Heel pain is a common occurrence for everyday individuals to elite long distance runners. There are many reasons for this, such as: landing positions, foot strike patterns, shoe types, or lack of strength/mobility/endurance. The list of associated causes for heel pain is broad. This blog will cover some import factors and shopping tips that you can take advantage of the next time you experience heel pain.
The heel pad is an incredible structure consisting of: an inner chamber designed to absorb shock, and an outer chamber that serves as a protective cup for the inner chamber. These chambers are so unique there is nothing else like them in the entire body. They are designed in a way to allow maximum compression with minimal deformation. The ultimate purpose for the heel pad is to absorb shock, which it does better than any man-made product. It is twice as effective as the leading, shock absorbing insole on the market. Even though it is an exceptional structure, nothing resists time forever.
Heel striking is the natural gait pattern associated with walking. However, striking position may change to a more forward contact point -midfoot or forefoot- as speeds increase. Shoe companies are crafty with experimenting in a variety of features. One feature in particular is the heel-toe drop. Heel-toe drop refers to the millimeter (mm) drop from the heel down to the toes. A traditional running shoe will have a 10-13mm heel-toe drop. Shod walking places cushion underneath the heel pad in order to reduce impact forces. An increased heel-toe drop provides more cushion under the heel than a minimalist shoe. However, companies like Hoka are starting to decrease their shoes to a 3-6 mm heel-toe drop. The idea of decreasing the heel-toe drop is to replicate a more natural gait pattern (barefoot). In order to offer a comfortable shoe, Hoka increased the midsole giving them their unique appearance. The increased midsole height counteracts the lowered heel-toe drop, providing much cushion underneath the heel. Both of these strategies can be effective in reducing impact pressure, and in turn pain, due to the increased amount of cushion underneath the foot.
Shoe construction consists of 4 main parts: the hard outsole, midsole, mesh upper, and toe spring. When looking at the bottom of your shoe, notice if there is increased wear and tear toward the outside heel. If so, then the midsole is most likely going to have increased wear as well. This wear pattern is due to increased striking pressure under the heel. It's not uncommon to see this wear pattern even in ultras (long distance runners), once they start to fatigue with increased milage. Over time, this will break down the outsole and midsole requiring you to purchase a new pair of shoes.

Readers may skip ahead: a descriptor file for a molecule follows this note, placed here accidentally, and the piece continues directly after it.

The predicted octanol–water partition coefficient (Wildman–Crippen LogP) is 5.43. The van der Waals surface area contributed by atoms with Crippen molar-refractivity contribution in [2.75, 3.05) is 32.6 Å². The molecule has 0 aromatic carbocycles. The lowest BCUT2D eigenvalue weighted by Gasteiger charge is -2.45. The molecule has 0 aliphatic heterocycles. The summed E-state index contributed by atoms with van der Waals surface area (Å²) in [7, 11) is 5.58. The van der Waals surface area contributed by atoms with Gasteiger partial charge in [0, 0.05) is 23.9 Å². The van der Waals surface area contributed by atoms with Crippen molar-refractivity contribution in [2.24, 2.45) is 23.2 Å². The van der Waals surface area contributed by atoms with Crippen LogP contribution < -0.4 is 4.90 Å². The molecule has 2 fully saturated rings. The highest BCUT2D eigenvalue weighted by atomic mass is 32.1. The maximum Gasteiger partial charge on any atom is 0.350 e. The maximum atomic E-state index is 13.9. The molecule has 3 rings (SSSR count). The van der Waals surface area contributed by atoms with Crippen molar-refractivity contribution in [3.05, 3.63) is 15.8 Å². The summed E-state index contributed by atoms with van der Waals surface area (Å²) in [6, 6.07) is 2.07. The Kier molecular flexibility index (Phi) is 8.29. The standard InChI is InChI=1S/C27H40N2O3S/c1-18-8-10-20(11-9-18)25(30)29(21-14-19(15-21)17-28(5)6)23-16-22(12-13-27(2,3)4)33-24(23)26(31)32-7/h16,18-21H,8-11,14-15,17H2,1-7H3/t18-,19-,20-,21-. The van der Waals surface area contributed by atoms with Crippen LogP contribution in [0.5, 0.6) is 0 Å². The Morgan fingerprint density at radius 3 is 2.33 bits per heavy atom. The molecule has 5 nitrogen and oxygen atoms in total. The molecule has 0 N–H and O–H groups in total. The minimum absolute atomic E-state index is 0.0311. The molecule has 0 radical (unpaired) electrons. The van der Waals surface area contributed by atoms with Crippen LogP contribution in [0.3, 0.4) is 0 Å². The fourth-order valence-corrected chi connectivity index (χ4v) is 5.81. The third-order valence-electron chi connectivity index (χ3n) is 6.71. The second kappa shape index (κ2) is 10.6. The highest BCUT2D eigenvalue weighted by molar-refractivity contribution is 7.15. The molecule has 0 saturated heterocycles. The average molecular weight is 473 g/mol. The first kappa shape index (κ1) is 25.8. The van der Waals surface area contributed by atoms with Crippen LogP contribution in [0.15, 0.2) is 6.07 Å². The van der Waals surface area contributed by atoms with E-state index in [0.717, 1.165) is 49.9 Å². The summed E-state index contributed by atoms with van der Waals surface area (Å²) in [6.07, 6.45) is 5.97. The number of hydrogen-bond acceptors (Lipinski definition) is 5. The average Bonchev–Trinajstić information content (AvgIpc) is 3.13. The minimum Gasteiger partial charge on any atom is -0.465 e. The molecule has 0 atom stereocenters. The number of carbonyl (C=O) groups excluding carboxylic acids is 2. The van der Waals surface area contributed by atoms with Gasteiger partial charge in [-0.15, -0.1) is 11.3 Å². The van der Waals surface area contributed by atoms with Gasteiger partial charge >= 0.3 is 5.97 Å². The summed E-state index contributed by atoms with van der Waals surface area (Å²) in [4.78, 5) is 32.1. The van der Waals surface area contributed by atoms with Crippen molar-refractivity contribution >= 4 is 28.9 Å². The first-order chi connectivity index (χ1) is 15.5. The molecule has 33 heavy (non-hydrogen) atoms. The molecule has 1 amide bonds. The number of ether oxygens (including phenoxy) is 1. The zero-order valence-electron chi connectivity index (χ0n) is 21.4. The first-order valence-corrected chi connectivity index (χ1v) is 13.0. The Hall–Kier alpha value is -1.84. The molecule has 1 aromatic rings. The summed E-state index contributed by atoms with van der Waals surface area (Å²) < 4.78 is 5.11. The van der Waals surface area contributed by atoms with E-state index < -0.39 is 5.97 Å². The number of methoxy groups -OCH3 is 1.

A rule of thumb is to replace your running shoes every 300 miles. At roughly 306 miles, the shoe integrity in the midsole depreciates by 50%. This is the point when buying new shoes will reduce the landing impact forces at the heel pad, which in turn decreases heel pain. Along with buying a new pair of shoes, you can also change your lacing pattern for your shoelaces in order to reduce pressure underneath the heel.
Just like everything else, insoles are becoming extremely variable. For pure absorption of landing and impact forces, Sorbothane is the best commercial shock absorber on the market. When it comes to insoles, focus on two concepts other than absorption: heel lift vs full foot lift. Using a heel lift, instead of a full foot insert, can add cushion under the heel while not taking up space for the rest of the foot. However, adding in a heel lift may shift the body’s weight forward, potentially altering the gait pattern. A full foot insert would be less likely to alter the gait pattern, which is beneficial if you are only having heel pain. Any one of these three strategies can help reduce heel pain. All it takes is a little experimenting and you can be off walking and running again.
All of the suggestions above can help reduce and even eliminate your heel pain. The challenging thing is going through a process of trial and error. There are so many X factors at play. However, these tips can help you navigate through the daunting task of figuring out what to do the next time you experience heel pain, potentially make a big difference.
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